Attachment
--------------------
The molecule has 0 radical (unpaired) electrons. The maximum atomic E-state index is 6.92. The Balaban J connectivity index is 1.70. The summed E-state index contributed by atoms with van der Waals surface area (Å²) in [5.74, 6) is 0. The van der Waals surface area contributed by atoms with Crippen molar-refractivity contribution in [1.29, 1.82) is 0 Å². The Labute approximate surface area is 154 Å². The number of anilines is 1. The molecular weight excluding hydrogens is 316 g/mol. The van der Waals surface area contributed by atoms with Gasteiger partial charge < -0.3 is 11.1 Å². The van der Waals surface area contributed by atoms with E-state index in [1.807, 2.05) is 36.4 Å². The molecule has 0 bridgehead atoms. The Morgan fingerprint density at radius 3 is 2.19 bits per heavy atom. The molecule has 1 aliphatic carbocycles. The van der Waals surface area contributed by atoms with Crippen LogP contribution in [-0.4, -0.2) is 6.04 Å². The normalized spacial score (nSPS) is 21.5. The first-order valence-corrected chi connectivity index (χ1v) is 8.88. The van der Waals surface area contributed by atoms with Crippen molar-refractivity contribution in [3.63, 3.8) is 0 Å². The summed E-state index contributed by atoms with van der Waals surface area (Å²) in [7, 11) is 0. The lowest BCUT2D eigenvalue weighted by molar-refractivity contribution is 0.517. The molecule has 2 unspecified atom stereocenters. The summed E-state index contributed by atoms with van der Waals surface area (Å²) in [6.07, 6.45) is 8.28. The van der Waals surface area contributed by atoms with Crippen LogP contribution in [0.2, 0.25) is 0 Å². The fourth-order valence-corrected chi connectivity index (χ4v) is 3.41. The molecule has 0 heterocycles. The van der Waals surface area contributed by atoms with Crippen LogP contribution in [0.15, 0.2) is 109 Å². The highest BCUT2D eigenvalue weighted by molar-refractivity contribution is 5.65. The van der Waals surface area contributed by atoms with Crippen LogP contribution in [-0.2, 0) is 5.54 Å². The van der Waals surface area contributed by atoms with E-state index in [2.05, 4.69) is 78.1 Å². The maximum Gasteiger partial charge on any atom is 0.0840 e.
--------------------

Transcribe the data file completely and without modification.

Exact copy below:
The molecule has 0 radical (unpaired) electrons. The maximum atomic E-state index is 6.92. The Balaban J connectivity index is 1.70. The summed E-state index contributed by atoms with van der Waals surface area (Å²) in [5.74, 6) is 0. The van der Waals surface area contributed by atoms with Crippen molar-refractivity contribution in [1.29, 1.82) is 0 Å². The Labute approximate surface area is 154 Å². The number of anilines is 1. The molecular weight excluding hydrogens is 316 g/mol. The van der Waals surface area contributed by atoms with Gasteiger partial charge < -0.3 is 11.1 Å². The van der Waals surface area contributed by atoms with E-state index in [1.807, 2.05) is 36.4 Å². The molecule has 0 bridgehead atoms. The Morgan fingerprint density at radius 3 is 2.19 bits per heavy atom. The molecule has 1 aliphatic carbocycles. The van der Waals surface area contributed by atoms with Crippen LogP contribution in [-0.4, -0.2) is 6.04 Å². The normalized spacial score (nSPS) is 21.5. The first-order valence-corrected chi connectivity index (χ1v) is 8.88. The van der Waals surface area contributed by atoms with Crippen molar-refractivity contribution in [3.63, 3.8) is 0 Å². The summed E-state index contributed by atoms with van der Waals surface area (Å²) in [7, 11) is 0. The lowest BCUT2D eigenvalue weighted by molar-refractivity contribution is 0.517. The molecule has 2 unspecified atom stereocenters. The summed E-state index contributed by atoms with van der Waals surface area (Å²) in [6.07, 6.45) is 8.28. The van der Waals surface area contributed by atoms with Crippen LogP contribution in [0.2, 0.25) is 0 Å². The fourth-order valence-corrected chi connectivity index (χ4v) is 3.41. The molecule has 0 heterocycles. The van der Waals surface area contributed by atoms with Crippen LogP contribution in [0.15, 0.2) is 109 Å². The highest BCUT2D eigenvalue weighted by molar-refractivity contribution is 5.65. The van der Waals surface area contributed by atoms with Crippen LogP contribution in [-0.2, 0) is 5.54 Å². The van der Waals surface area contributed by atoms with E-state index in [2.05, 4.69) is 78.1 Å². The maximum Gasteiger partial charge on any atom is 0.0840 e.